Commentary

Purge At Nike Continues With 5 Execs, Including Marketers, Exiting

Nike yesterday acknowledged that five more executives — including two top marketers and one woman — have left the company as the reckoning over inappropriate behavior in the workplace continues. All told, 11 senior managers have recently departed.

The newly detached executives are Steve Lesnard, VP and GM of global running; Tommy Kain, director of sports marketing; Helen Kim, VP and GM of Nike East, North America; Simon Pestridge, GVP of marketing for performance categories; and Ibrahem Hasan, a senior creative director who the New York Times reports had been involved with the company’s marketing campaigns with the British female singer FKA Twigs

None of the exiting executives could be reached by anyone for comment and “the company declined to expand on why they’d departed,” as Bloomberg reports.

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“The latest moves come a little more than a week after The New York Times, using interviews with more than 50 current and former Nike employees, reported on women’s complaints of being marginalized, harassed and thwarted in their careers at the company, and about indignities that included humiliating visits to strip clubs and unwanted kisses. Many of those interviewed said when they took their grievances to human resources, they did not seem to be taken seriously,” write Julie Creswell and Kevin Draper in breaking yesterday’s news.

“On Tuesday, Nike’s human resources chief, Monique Matheson, told staff the company had received more than 43,000 responses to an employee survey, according to a memo reviewed by the Journal. She wrote that the responses were ‘fueling some very important conversations and changes,’” Sara Germano reports for the Wall Street Journal.

“Ms. Matheson, who previously said the company was changing its hiring and promotion processes, said Tuesday that Nike would start requiring managers to have quarterly performance check-ins with employees,” Germano continues.

“The departures follow the exits of several other executives including a vice president of diversity and inclusion. In March, Nike’s CEO Mark Parker reportedly sent a memo to employees regarding inappropriate workplace behavior and plans to overhaul its leadership,” the AP’s Anne D'Innocenzio reminds us. “That included the resignation of Trevor Edwards, seen as Parker’s successor, and the exit of another executive, Jayme Martin.”

“Over the past few weeks, we've become aware of reports occurring within our organization that do not reflect our core values of inclusivity, respect and empowerment at a time when we are accelerating our transition to the next stage of growth and advance of our culture,” ... Parker said at the time in the email, which was  obtained by ESPN’s Darren Rovell. “This disturbs and saddens me.”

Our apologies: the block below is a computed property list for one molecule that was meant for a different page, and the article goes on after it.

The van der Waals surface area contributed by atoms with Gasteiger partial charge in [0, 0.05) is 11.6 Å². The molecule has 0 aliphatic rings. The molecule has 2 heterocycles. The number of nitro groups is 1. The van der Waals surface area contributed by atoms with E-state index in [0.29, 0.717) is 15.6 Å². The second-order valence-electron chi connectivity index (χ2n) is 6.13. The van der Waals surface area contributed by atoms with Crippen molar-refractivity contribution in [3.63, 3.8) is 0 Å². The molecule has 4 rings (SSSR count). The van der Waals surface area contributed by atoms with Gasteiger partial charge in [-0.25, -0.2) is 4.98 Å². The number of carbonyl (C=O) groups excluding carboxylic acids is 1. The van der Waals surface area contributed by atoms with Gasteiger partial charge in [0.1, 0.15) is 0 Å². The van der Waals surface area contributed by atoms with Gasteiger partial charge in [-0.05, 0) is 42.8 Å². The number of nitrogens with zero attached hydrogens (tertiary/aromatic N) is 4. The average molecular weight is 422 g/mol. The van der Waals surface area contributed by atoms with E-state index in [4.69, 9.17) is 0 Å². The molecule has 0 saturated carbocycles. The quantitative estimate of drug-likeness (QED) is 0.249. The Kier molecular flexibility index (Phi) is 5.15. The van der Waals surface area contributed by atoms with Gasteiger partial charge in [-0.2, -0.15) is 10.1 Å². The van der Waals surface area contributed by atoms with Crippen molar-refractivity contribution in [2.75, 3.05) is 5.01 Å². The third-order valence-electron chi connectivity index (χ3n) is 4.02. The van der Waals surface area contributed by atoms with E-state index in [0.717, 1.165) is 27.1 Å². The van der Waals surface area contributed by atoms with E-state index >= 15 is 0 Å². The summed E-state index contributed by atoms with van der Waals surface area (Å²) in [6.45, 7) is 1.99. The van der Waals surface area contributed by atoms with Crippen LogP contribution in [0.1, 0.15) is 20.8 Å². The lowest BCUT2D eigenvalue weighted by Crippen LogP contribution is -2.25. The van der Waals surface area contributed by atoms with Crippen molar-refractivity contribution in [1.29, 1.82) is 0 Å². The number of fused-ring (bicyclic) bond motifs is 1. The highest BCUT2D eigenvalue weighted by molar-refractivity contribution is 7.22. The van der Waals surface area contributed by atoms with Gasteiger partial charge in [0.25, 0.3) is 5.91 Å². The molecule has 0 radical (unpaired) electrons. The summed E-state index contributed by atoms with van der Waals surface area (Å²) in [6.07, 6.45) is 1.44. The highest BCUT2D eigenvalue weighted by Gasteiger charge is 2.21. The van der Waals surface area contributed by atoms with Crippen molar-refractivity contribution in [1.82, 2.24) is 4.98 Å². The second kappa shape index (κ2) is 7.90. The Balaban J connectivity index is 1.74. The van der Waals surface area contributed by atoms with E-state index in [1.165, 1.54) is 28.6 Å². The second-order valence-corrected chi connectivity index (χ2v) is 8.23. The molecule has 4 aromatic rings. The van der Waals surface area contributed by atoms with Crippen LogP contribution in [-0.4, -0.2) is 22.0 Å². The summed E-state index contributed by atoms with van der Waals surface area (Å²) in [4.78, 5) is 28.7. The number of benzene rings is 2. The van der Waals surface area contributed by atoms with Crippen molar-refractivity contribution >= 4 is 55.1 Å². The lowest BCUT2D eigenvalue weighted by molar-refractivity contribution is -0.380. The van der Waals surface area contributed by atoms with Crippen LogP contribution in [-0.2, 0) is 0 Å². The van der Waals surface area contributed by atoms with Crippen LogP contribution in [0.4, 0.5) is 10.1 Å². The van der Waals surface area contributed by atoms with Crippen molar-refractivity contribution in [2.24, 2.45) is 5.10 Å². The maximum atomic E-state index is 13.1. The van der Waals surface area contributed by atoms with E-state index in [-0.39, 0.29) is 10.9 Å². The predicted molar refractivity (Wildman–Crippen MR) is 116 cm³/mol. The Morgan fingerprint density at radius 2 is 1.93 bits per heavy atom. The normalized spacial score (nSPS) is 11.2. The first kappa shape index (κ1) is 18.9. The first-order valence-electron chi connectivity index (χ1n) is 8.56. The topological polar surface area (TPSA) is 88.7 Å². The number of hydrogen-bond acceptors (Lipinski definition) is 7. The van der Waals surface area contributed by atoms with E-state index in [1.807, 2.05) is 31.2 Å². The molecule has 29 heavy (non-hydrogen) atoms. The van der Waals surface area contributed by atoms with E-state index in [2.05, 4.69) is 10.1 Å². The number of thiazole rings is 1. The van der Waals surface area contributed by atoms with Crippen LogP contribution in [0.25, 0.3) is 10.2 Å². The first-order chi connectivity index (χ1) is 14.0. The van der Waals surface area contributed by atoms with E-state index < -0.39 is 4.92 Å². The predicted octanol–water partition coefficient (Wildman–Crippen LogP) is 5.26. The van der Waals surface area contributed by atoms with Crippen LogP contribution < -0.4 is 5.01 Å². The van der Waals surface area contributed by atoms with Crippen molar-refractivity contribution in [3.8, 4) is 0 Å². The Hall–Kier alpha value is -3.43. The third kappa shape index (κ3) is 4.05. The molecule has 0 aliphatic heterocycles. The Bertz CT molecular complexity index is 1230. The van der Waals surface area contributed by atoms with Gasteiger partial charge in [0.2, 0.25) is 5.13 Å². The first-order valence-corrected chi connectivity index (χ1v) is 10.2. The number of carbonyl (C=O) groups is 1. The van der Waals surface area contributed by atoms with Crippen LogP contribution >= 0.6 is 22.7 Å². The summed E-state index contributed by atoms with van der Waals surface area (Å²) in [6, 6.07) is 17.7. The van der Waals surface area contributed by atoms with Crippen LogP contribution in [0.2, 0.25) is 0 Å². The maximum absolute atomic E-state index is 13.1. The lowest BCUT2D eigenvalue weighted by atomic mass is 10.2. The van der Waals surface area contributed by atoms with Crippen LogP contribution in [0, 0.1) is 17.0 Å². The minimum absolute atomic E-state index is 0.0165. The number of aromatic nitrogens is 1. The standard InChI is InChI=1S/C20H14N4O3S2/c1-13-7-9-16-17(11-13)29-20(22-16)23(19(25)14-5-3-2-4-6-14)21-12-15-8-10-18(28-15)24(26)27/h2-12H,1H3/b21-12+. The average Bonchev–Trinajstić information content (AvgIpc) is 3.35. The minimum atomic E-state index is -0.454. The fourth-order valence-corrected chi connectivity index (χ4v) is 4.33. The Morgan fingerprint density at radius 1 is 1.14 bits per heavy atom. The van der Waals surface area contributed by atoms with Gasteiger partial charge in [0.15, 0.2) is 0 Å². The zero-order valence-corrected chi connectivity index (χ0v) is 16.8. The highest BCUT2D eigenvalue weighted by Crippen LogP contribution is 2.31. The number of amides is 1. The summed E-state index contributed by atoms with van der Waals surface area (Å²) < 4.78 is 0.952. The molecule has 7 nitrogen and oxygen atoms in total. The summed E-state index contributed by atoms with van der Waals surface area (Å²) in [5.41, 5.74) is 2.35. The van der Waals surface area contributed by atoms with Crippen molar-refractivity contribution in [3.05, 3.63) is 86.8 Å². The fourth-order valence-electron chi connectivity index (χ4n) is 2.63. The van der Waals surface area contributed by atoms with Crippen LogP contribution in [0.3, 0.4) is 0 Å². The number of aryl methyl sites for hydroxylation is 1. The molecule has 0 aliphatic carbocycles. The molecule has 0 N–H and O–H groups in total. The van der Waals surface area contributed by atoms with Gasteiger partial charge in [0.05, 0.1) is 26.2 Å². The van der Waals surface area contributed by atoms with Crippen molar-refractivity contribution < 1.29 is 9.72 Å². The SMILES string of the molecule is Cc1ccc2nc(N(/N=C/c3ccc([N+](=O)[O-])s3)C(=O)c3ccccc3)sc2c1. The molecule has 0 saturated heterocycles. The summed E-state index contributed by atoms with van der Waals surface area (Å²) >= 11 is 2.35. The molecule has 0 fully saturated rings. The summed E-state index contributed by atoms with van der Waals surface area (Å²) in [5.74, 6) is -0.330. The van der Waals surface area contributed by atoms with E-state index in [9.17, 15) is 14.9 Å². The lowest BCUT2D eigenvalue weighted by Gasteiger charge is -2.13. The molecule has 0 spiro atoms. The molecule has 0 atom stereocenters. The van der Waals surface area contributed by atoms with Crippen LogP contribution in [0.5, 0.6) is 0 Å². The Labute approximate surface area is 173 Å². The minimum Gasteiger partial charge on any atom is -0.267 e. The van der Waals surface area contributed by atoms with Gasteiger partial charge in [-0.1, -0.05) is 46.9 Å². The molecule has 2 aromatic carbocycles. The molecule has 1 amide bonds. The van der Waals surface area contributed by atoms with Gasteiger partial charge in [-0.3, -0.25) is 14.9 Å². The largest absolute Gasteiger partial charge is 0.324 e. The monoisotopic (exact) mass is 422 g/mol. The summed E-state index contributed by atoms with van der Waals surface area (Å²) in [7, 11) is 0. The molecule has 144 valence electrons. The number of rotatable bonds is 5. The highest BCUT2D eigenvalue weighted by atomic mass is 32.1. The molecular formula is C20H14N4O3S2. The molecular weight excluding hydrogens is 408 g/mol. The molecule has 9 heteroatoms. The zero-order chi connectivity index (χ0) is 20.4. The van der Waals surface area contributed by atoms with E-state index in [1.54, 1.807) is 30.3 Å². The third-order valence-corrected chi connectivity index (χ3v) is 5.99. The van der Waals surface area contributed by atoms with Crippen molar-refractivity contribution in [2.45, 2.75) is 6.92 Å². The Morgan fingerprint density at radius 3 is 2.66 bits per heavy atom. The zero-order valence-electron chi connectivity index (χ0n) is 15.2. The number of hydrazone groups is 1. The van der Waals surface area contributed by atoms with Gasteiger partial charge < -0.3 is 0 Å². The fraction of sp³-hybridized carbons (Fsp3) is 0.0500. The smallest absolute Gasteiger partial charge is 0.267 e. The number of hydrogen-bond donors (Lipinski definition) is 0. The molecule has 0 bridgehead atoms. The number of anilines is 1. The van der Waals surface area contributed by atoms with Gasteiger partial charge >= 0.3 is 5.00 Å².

But “a quick glance at both Wall Street and overall consumer sentiment shows hardly a sign that anything is amiss. For the most part, analysts have avoided the subject of Nike’s internal issues, and the firm’s stock has remained relatively stable. Meanwhile, consumers have not initiated a widespread boycott,” observes Sheena Butler-Young for Fairchild’s FN

While it’s difficult to fully explain the public reaction — or lack thereof — at least one school of thought is that Nike’s relationship with women was fairly weak to begin with,” Butler-Young continues.

“What’s really intriguing is that Nike was a little late to the game in embracing women as a key market demographic. A lot of their early efforts seemed to miss the target in terms of bonding with women in a strong way,” Sol Marketing CEO Deb Gabor, the author of Branding Is Sex, tells Butler-Young. “To some extent, they’re coming from a deficiency in terms of their commitment to women.”

The WSJ’s Sara Germano and Joann S. Lublin wrote a piece, “Inside Nike, a Boys-Club Culture and Flawed HR,” in March that preceded all the public upheaval at the Beaverton, Ore.-based global leader in athletic footwear. At the time, the company said that it was “conducting a review of its human resources department and instituting mandatory manager training.”

“Nike has made significant changes to its leadership since announcing the investigation in March, including adjusting its top leadership structure after the exit of [Edwards]. The company also created a new c-level position dedicated to diversity and inclusion, promoted new leaders to run two of its most important categories, women's and running, and placed new female executives in two other top roles,” Clare Duffy reports for the Portland Business Journal.

Nike would appear to be, in short, Just Getting It Done.

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